In recent months, there have been reports about browsers that passively allowing miners to leverage users computer resources to mine cryptocurrencies such as Monero, on unsuspecting victims. However, before the problem became an epidemic, Google’s Chrome and Opera browser have taken strong measures to clamp down on this phenomenon.
Now, Mozilla has announced to also take strong cognizance of the problems that users are facing such as crypto mining, and release solutions in its upcoming version. According to the Mozilla blog, its open-source web browser will by default block such cryptojacking attempts.
A study conducted by Ghostery, privacy and security-related browser extension, indicated that nearly 55.4% of the total time taken to load a page is ‘stolen’ by third-party trackers. Trackers don’t restrict themselves to third-party advertising on websites such as Facebook and Google.
Ghostery’s director of product management, Jeremy Tillman said, “We were fairly confident that websites perform better and work faster when trackers are blocked. The purpose of the study was really trying to quantify that impact. Is it a minor thing, is it somewhat rare, or is a major thing that’s widespread?”
To counter this problem, Mozilla has introduced a new feature called the Firefox Nightly that will block parasitic trackers from anchoring page loads. The feature will be tested through a program on Mozilla called ‘Shield Study’. For the uninitiated, Shield Study (or -ies) is like a trial run where the browser lets its audience try out a feature, before rolling out to the general public. Depending on the feedback, Mozilla will either release or hold the new features out.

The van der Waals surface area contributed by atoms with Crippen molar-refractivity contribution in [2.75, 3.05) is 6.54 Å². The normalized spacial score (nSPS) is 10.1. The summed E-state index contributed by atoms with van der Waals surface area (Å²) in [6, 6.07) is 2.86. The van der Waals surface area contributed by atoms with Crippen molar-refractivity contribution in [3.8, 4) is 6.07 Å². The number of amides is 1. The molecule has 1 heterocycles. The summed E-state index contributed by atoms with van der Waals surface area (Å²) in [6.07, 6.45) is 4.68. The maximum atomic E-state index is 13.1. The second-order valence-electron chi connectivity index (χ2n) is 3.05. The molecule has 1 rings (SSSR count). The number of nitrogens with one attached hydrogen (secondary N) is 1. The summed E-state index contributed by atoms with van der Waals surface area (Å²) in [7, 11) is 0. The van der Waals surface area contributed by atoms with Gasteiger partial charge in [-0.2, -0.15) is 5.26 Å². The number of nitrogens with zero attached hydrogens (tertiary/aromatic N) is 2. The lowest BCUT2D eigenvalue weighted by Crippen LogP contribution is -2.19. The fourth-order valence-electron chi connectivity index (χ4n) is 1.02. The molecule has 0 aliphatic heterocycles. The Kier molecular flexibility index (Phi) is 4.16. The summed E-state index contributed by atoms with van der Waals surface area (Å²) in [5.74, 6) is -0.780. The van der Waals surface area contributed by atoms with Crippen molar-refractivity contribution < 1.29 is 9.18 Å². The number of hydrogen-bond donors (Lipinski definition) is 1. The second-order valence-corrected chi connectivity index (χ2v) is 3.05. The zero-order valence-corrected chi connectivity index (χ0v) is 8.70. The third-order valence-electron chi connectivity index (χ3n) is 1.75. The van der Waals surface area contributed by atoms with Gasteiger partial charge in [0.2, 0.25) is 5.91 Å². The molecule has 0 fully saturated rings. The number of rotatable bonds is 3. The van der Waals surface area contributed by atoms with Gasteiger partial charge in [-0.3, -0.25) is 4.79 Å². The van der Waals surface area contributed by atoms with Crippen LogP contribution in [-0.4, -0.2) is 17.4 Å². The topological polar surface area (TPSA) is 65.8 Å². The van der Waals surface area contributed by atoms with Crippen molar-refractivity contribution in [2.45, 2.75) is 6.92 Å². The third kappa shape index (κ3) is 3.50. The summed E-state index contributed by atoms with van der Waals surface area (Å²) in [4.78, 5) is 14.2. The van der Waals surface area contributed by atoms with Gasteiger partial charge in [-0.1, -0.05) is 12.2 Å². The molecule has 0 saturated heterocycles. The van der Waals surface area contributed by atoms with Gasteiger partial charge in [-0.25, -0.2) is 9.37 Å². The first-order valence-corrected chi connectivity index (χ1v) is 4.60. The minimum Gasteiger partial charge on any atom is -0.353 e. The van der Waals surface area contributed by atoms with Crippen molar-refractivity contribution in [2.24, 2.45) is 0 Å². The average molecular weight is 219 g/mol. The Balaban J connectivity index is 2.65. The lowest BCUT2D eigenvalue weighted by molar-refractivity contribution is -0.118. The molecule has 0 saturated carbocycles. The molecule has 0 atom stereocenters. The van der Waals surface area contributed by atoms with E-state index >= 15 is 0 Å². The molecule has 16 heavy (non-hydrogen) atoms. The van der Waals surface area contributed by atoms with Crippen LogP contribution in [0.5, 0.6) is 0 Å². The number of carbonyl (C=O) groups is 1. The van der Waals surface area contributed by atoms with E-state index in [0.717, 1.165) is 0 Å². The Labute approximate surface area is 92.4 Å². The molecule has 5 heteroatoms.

Another important feature that they are planning to launch will include, increasing privacy for users. In today’s times, Internet users are familiar with the number of third-party advertisements. However, Mozilla will kick out cookies and block storage access of third parties. Although users who are using the Nightly version will be familiar with this, before the company rolls it out to other users, they will be including this feature in the Shield Study to find out how participants react to it.
The release read, “We aim to bring this protection to all users in Firefox 65, and will continue to refine our approach to provide the strongest possible protection while preserving a smooth user experience.”
The company also pointed out that due to Mozilla’s ad-blocking feature that was released in 2004, not only were people’s experiences better but advertisements began to care about the users’ experiences too.
Has cryptojacking become epidemic? Share your views in the comments section.